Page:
Thompson’s career is like a human highlight film. Here’s the trailer: A back-up NBA center on a championship team recognizes his limitations and retires after a few years in the league. Now a coach, he works his way up to the college ranks, aligns himself with a fraternal order of coaches to create an East Coast conference dynasty. He becomes a Final Four fixture and wins a national championship.
There are scenes on the cutting room floor just as pivotal: Picture Coach Thompson as a modern-day Hannibal trooping through the northeast or Tobacco Road leading his soldiers into epic battles with worthy opponents from Syracuse, St. John’s, Duke and North Carolina. Under Thompson’s direction the Hoya brand elevated to iconic status previously associated with sports organizations like the Dallas Cowboys (America’s Team) and the Oakland Raiders (the Silver and Black/Raider Nation).
Woke long before the Black Lives Matter era, Thompson dismantled racial coding associated with Black basketball players. He shielded them from a probing press attempting to dissect Georgetown’s stoic attitude compared to the kind of exuberance associated with players Magic Johnson—Thompson’s response was immediate: “I tell my kids that the world is full of people who will pat you on the head that will tell you how nice you are and then rob you blind.” Portrayed as testy in the press, Thompson’s defense was necessary: fans threw bananas on the floor during games and held up signs during games ridiculing Georgetown stars Patrick Ewing (“kin you reed dis?”) and Reggie Williams (“dumb bleep”).
Hoya players lives would go down divergent paths when their Georgetown days were over. Some became NBA superstars or journeymen with solid careers. Others slipped into normal everyday lives. Some were plagued by legal issues and personal challenges. Thompson supported them through triumphs, trials and tribulations, never losing contact and always was accessible.
Thomas avoided the fate of his peers who succumbed to their respective coaching methods. Maryland’s Lefty Driesell’s easy-going approach fell out of favor after Len Bias’ tragic death. So would Bobby Knight’s aggressive and confrontational style. Thompson’s brand of loyalty-based tough love endured.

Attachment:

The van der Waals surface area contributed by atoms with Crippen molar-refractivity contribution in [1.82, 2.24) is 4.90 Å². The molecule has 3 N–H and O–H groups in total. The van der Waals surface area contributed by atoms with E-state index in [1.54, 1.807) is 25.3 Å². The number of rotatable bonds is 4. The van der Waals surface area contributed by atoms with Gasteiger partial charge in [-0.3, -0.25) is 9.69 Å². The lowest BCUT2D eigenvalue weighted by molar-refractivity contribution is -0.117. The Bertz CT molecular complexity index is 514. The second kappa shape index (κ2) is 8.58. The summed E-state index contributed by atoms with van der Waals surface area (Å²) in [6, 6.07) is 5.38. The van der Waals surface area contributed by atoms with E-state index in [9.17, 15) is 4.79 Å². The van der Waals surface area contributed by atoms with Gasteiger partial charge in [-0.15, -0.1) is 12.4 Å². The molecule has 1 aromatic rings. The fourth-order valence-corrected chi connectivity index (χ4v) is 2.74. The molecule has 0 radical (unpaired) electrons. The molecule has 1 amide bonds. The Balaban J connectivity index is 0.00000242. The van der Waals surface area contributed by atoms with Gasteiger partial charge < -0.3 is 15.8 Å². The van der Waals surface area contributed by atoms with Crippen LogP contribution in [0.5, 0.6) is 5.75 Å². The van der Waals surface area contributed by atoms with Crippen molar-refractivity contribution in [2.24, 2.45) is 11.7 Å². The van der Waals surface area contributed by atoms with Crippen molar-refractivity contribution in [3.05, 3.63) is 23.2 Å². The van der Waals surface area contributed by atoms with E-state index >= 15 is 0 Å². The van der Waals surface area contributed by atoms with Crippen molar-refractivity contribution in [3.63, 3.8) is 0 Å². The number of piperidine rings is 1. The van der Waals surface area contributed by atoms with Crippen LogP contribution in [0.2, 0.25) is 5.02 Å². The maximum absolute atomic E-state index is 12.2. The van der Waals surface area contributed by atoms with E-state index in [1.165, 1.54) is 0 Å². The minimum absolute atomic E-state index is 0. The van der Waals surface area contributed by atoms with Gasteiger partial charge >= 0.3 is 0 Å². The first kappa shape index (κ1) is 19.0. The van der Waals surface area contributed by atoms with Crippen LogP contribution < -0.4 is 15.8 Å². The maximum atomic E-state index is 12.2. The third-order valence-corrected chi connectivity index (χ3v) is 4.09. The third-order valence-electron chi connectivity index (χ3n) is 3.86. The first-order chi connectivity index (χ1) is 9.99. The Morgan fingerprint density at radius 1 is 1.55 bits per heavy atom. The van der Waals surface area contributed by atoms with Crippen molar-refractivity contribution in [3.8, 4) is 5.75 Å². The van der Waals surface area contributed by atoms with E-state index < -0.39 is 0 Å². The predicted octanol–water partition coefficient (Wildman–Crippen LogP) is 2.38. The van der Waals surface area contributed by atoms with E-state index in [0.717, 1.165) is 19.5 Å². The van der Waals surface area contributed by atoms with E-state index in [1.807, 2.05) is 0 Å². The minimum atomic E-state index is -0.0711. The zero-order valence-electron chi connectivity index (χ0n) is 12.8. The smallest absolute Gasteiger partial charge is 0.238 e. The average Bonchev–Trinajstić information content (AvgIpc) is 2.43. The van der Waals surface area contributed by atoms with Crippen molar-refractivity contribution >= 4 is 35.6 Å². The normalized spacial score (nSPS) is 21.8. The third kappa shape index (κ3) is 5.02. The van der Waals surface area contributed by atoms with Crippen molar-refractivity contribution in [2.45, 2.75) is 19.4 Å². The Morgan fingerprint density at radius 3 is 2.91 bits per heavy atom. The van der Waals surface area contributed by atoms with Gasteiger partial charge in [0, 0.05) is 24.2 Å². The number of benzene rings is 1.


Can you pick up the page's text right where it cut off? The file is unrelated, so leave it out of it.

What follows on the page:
An object of welcome contradiction, Thompson could face down fraternizing drug dealer hangers-ons and then tenderly console one of his players whose a lapse of judgement cost the team a title win. Walking off the floor in protest of an NCAA sanction denying freshman athletes scholarships who were academically ineligible—he’d also bench or dismiss players for falling behind in their studies. Controlling his team with an iron grip, he released his grasp to support Allen Iverson’s decision to enter the NBA after his freshman year to rescue his family from the clutches of devastating poverty. In the midst of college basketball’s one and done culture, his teams always boasted a high graduation rate.
As I bid adieu to another piece of my youth, I am reminded of mortality’s fleeting moments. Akin to fading to beauty, its a reminder of what once was. As John Thompson returns to the essence, I hope that his surviving loved ones, admirers and well-wishers take solace in the fact that his ancestral ascension is assured because of the service he gave on earth. Rest in power, Coach.
Nobody asked me, but I’m gonna comment anyhow…This is a big and exciting time in my life.We (my brother Mike and I are about to embark on what some folks may think of as “a fools errand.”We are on the cusp of implementing a re-launch of our website www.Soul-Patrol.com.It’s a massive undertaking.The website has been around since 1996 and over the years it has been a source of great “joy and pain” (apologies to Frankie Beverly.) It’s founded on the premise that “one man (in this case two Black men) can change the world. On one level it has been wildly successful, over the years the site has racked up many accomplishments and won many awards, and at times we really have changed the world (albeit in small manageable chunks.)
On another level, it sometimes feels like it is a drop of water in an ocean of a dying music industry and a dying Black culture, neither of which seems to realize that they are both commiting suicide.
So why relaunch in 2020?Wouldn’t just be easier to “rest on your laurels,” and just relax? (and what does that relaunch have to do with Alison Crockett?) Well first and foremost, Mike and I think that we have a responsibility to advance Black culture, regardless of it’s “suicidal tendencies.” As the owners/managers of a series of technology resources and as lifelong technologists we know that we have the skills and knowledge to make a difference.
Not many African Americans are in the position we are. And as what the mainstream media might describe as “a couple of colored boys from the projects in NY who grew up in the Civil Rights era,” we know that because of the sacrifice of the people whose shoulders we stand upon, we have an inherent responsibility to keep things moving forward to the greatest extent possible.
So that’s what we are going to continue to try and do, regardless of how much of a “fools errand” it may appear to be to others. That is what the people whose shoulders we stand upon expect from us and we don’t intend to do anything less than that.
So what does any of this have to do with Alison Crockett? (and just who is Alison Crockett anyhow?)